Papers, 1817-1951, of and relating to John Philip, comprising correspondence and papers, 1817-1849, including manuscripts and pamphlets, on his call to South Africa and the reluctance of his Aberdeen congregation that he should leave; the situation in South Africa and government policy, leading to the writing of his Researches; the ensuing court case (against William Mackay); the Wesleyan intrusion in Griqualand; also including editions of South African newspapers, 1824; letters from Robert Moffat concerning the mission station at Kuruman, 1845; manuscript papers by Philip concerning South Africa and the life of Sir Thomas Fowell Buxton sent to Sir Edward Buxton, 1846; papers concerning Philip and South Africa, 1910-1951, including correspondence and press cuttings, some relating to William Miller Macmillan’s The Cape colour question: a historical survey (Faber and Gwyer, 1927). The subjects include missionary activities and journeys, settlement in the region, race relations, slavery, and colonial policy.
Africa Odds: John Philip Papers
- This material is held at
- ReferenceGB 102 CWM/LMS/04/08/04
- Dates of Creation1817-1951
- Name of Creator
- Language of MaterialEnglish
- Physical Description2.5 boxes
Scope and Content
Administrative / Biographical History
John Philip was born in Kirkcaldy, Fife, Scotland, 1775; apprenticed to a linen manufacturer in Leven; clerk in Dundee, 1794-1797; converted in the Haldane revival; studied at Hoxton Theological College for three years and entered the Congregational ministry; assistant in Newbury, Berkshire; minister at the first Scottish Congregational chapel in Aberdeen, 1804; married Jane Ross (d 1847), 1809; the work of the London Missionary Society (LMS) in South Africa was threatened with closure by the British authorities and as an LMS director went on a deputation, with the Rev John Campbell, to investigate, 1818; arrived in Cape Town, 1819; prevented by a war from travelling beyond the colony; found the mission stations neglected and colonial opinion against the missionaries' benign relations with indigenous people; believed the population to be oppressed by the settlers; appointed to remain in South Africa as LMS superintendent, 1820; his wife, Jane, was the de facto LMS administrative secretary there; Doctor of Divinity, Princetown College, New Jersey, USA, 1820; travelled extensively to inspect mission stations within and beyond the colony and to collect evidence supporting his theories, 1820-1826; pastor of the new Union chapel in Cape Town, 1822; campaigned for civil rights for the 'Cape Coloured' people, who formed a number of LMS congregations, 1823; visited Britain to lobby for their civil rights, 1826; the campaign achieved success and, following Sir Thomas Fowell Buxton's motion in the House of Commons, the Cape government was ordered to implement Philip’s recommendations, 1828; Philip hoped that the Christian ‘mini-state’ the Griqua people, aided by the LMS, had formed beyond the Cape Colony frontier would become a model for other indigenous peoples; while in Europe, solicited the Paris Evangelical Mission Society and the Rhenish Missionary Society to begin work in South Africa; corresponded with the American Board of Commissioners for Foreign Missions to persuade them to come; advocated the idea that only Africans could convert Africa ('native agency'); returned to Africa to increased unpopularity from the white population, 1829; a libel suit by William Mackay, one of the officials accused by Philip in his Researches in South Africa, resulted in a unanimous verdict for Mackay, 1830; visited stations within and beyond the colony, 1832-1833; accompanied 'Coloured' and Xhosa Christians to London to give evidence before a parliamentary committee and rouse public opinion against the Cape government, 1836; the committee’s report supported his views, but his insistence that much of the responsibility for the war lay with the British authorities and white colonists brought hostility from much of the white population in the Cape, 1837; returned to South Africa, 1837-1838; travelled extensively to promote his scheme for establishment of independent states north and east of the colony, 1839, 1842; following a war (1846) Philip withdrew from public affairs, 1849; retired to Hankey; died, 1851; admired by the 'Coloured', Griqua, Sotho and Xhosa Peoples, he was buried in the 'Coloured' graveyard of a 'Coloured' township.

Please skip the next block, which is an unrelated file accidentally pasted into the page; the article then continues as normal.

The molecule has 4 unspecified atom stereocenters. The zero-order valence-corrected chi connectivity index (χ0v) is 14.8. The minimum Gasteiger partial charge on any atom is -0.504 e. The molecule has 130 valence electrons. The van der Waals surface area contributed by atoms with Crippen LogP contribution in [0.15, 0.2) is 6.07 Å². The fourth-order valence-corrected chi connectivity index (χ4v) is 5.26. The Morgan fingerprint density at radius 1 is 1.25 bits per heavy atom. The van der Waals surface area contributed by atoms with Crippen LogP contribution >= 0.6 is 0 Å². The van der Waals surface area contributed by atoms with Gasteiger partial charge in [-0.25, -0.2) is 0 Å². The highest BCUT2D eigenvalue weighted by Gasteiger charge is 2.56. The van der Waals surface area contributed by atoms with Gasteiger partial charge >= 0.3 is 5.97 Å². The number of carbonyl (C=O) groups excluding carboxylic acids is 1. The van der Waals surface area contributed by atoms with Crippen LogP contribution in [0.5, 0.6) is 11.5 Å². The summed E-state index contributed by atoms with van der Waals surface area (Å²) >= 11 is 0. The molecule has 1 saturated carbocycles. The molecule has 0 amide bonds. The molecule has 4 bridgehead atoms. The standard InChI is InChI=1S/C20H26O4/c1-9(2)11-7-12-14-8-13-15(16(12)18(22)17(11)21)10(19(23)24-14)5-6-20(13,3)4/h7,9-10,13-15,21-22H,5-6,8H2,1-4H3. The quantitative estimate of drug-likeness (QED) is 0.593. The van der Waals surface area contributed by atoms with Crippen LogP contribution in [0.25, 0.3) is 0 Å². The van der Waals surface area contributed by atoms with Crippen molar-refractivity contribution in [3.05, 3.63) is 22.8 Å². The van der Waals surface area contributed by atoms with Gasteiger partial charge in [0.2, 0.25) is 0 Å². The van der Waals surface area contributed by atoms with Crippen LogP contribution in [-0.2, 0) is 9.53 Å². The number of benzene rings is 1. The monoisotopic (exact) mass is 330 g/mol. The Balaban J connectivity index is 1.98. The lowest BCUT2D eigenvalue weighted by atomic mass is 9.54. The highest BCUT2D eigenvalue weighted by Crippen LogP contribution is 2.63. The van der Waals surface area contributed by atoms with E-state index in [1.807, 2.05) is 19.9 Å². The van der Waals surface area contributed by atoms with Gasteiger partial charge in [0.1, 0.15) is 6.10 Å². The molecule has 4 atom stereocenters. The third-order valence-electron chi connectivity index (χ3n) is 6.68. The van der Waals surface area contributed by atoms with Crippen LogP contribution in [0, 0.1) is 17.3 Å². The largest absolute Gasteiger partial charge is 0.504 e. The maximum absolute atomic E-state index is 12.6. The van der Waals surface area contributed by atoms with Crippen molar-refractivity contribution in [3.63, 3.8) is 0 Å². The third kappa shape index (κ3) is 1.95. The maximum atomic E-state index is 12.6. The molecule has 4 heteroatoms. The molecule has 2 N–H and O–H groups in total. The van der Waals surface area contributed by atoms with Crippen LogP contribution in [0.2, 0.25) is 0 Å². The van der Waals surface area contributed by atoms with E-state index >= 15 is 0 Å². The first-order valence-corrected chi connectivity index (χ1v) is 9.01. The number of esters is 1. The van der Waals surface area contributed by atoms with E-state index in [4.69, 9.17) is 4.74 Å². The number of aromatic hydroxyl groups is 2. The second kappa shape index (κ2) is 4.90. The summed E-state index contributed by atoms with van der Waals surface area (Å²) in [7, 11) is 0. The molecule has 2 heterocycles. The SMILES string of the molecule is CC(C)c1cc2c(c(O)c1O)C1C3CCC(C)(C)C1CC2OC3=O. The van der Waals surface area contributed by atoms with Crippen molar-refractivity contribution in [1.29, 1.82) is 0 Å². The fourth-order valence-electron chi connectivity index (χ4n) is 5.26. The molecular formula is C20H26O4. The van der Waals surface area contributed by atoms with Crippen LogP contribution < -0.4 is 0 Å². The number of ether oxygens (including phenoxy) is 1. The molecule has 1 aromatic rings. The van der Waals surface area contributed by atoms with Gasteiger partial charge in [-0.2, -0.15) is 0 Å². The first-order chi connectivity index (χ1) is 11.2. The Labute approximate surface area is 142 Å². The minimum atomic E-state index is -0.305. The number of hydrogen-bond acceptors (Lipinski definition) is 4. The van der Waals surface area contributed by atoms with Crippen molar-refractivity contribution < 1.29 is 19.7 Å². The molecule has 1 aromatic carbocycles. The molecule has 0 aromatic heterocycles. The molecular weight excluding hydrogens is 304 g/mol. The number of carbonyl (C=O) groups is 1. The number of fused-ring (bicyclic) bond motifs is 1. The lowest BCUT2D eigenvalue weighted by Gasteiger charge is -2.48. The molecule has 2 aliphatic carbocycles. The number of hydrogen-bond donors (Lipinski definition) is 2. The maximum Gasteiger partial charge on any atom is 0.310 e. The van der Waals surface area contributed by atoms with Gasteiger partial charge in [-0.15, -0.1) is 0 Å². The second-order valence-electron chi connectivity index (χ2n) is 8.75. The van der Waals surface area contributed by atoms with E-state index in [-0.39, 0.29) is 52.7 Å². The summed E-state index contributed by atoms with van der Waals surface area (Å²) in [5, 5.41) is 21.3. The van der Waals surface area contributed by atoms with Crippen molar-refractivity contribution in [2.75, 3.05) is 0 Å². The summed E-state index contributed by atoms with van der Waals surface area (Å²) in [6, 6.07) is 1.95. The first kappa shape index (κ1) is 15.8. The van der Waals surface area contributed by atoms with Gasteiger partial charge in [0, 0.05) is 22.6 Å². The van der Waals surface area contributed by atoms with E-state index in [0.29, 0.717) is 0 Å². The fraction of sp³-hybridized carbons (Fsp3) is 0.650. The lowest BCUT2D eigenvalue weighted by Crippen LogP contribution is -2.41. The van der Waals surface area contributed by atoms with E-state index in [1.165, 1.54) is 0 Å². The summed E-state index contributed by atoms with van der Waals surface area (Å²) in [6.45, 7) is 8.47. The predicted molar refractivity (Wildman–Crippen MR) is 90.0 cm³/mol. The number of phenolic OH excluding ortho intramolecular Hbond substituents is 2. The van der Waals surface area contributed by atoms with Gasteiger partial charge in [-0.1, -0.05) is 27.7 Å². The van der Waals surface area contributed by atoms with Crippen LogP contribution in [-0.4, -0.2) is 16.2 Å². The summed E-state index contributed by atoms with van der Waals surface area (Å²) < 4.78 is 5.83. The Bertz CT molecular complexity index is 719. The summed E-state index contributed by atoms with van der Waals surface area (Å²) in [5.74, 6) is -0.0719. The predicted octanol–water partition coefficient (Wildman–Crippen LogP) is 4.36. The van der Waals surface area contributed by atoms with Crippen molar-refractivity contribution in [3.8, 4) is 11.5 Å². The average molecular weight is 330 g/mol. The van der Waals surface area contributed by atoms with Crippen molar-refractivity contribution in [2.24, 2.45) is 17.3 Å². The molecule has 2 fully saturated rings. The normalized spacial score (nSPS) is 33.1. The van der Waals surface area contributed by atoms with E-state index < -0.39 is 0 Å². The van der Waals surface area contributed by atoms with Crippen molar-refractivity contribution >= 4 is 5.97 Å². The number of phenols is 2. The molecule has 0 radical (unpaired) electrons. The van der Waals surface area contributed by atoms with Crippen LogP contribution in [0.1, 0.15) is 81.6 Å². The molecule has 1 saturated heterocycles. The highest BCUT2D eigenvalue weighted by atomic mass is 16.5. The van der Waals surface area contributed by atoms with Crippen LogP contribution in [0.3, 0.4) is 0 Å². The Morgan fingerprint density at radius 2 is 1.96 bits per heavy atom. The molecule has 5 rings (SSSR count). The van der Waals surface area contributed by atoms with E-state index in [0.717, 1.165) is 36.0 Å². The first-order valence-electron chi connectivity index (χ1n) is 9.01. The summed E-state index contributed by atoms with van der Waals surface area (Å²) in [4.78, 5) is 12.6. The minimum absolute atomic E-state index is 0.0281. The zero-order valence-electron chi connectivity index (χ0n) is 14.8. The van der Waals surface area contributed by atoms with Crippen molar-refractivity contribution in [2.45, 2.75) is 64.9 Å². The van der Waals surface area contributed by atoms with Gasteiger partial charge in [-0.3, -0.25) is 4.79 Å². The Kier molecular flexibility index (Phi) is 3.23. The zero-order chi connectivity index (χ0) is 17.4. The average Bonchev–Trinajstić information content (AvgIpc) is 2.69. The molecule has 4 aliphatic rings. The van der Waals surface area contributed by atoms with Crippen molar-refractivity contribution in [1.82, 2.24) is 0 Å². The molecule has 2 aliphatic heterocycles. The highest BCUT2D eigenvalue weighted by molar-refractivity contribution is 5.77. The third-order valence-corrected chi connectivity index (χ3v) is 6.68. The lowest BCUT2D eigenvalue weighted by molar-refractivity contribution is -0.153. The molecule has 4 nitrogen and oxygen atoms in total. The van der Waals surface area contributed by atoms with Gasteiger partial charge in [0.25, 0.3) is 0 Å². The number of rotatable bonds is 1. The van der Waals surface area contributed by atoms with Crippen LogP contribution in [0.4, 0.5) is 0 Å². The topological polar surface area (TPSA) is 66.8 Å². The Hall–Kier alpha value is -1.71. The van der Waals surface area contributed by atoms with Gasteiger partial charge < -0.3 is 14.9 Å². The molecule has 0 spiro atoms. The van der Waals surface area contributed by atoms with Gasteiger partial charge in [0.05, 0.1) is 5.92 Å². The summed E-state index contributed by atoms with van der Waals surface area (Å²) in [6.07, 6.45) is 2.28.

John Philip, Researches in South Africa, illustrating the civil, moral and religious condition of the Native Tribes 2 vols (London: James Duncan, 1828).
Conditions Governing Access
Deposited on permanent loan with the records of the London Missionary Society by the Congregational Council for World Mission (later Council for World Mission) in 1973.
Other Finding Aids
Deatiled list for the John Philips papers (list ref. A6), available for consultation in the Special Collections Reading Room, SOAS Library.
The papers were accumulated by the London Missionary Society and form part of the special series of papers which fall outside the Home and Regional series.